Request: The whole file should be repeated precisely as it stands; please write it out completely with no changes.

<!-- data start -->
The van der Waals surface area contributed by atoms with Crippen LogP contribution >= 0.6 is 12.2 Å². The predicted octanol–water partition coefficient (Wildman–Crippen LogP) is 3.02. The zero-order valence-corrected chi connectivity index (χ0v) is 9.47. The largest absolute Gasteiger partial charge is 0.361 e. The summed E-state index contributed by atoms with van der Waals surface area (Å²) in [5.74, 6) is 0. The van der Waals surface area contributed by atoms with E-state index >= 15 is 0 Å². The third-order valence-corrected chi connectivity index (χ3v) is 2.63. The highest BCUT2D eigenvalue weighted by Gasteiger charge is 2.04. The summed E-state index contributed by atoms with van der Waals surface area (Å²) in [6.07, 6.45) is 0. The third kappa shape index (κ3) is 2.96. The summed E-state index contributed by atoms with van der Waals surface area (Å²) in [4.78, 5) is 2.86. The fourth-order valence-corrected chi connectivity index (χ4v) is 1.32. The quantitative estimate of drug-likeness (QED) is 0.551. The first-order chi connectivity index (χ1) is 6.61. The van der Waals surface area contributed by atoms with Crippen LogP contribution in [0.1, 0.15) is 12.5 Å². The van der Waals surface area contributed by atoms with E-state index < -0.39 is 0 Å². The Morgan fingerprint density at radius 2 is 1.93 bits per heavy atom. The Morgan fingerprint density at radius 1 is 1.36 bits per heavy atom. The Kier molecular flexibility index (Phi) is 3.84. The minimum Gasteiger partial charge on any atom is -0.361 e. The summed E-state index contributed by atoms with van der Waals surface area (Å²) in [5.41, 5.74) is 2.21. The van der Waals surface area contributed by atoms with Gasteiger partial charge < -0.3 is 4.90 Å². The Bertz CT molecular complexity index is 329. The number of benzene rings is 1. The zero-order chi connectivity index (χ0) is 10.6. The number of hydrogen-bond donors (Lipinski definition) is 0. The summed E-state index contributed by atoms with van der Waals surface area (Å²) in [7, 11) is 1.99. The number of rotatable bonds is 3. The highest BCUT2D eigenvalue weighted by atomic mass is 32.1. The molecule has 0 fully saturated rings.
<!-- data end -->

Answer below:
The van der Waals surface area contributed by atoms with Crippen LogP contribution >= 0.6 is 12.2 Å². The predicted octanol–water partition coefficient (Wildman–Crippen LogP) is 3.02. The zero-order valence-corrected chi connectivity index (χ0v) is 9.47. The largest absolute Gasteiger partial charge is 0.361 e. The summed E-state index contributed by atoms with van der Waals surface area (Å²) in [5.74, 6) is 0. The van der Waals surface area contributed by atoms with E-state index >= 15 is 0 Å². The third-order valence-corrected chi connectivity index (χ3v) is 2.63. The highest BCUT2D eigenvalue weighted by Gasteiger charge is 2.04. The summed E-state index contributed by atoms with van der Waals surface area (Å²) in [6.07, 6.45) is 0. The third kappa shape index (κ3) is 2.96. The summed E-state index contributed by atoms with van der Waals surface area (Å²) in [4.78, 5) is 2.86. The fourth-order valence-corrected chi connectivity index (χ4v) is 1.32. The quantitative estimate of drug-likeness (QED) is 0.551. The first-order chi connectivity index (χ1) is 6.61. The van der Waals surface area contributed by atoms with Crippen LogP contribution in [0.1, 0.15) is 12.5 Å². The van der Waals surface area contributed by atoms with E-state index < -0.39 is 0 Å². The Morgan fingerprint density at radius 2 is 1.93 bits per heavy atom. The Morgan fingerprint density at radius 1 is 1.36 bits per heavy atom. The Kier molecular flexibility index (Phi) is 3.84. The minimum Gasteiger partial charge on any atom is -0.361 e. The summed E-state index contributed by atoms with van der Waals surface area (Å²) in [5.41, 5.74) is 2.21. The van der Waals surface area contributed by atoms with Gasteiger partial charge < -0.3 is 4.90 Å². The Bertz CT molecular complexity index is 329. The number of benzene rings is 1. The zero-order chi connectivity index (χ0) is 10.6. The number of hydrogen-bond donors (Lipinski definition) is 0. The summed E-state index contributed by atoms with van der Waals surface area (Å²) in [7, 11) is 1.99. The number of rotatable bonds is 3. The highest BCUT2D eigenvalue weighted by atomic mass is 32.1. The molecule has 0 fully saturated rings.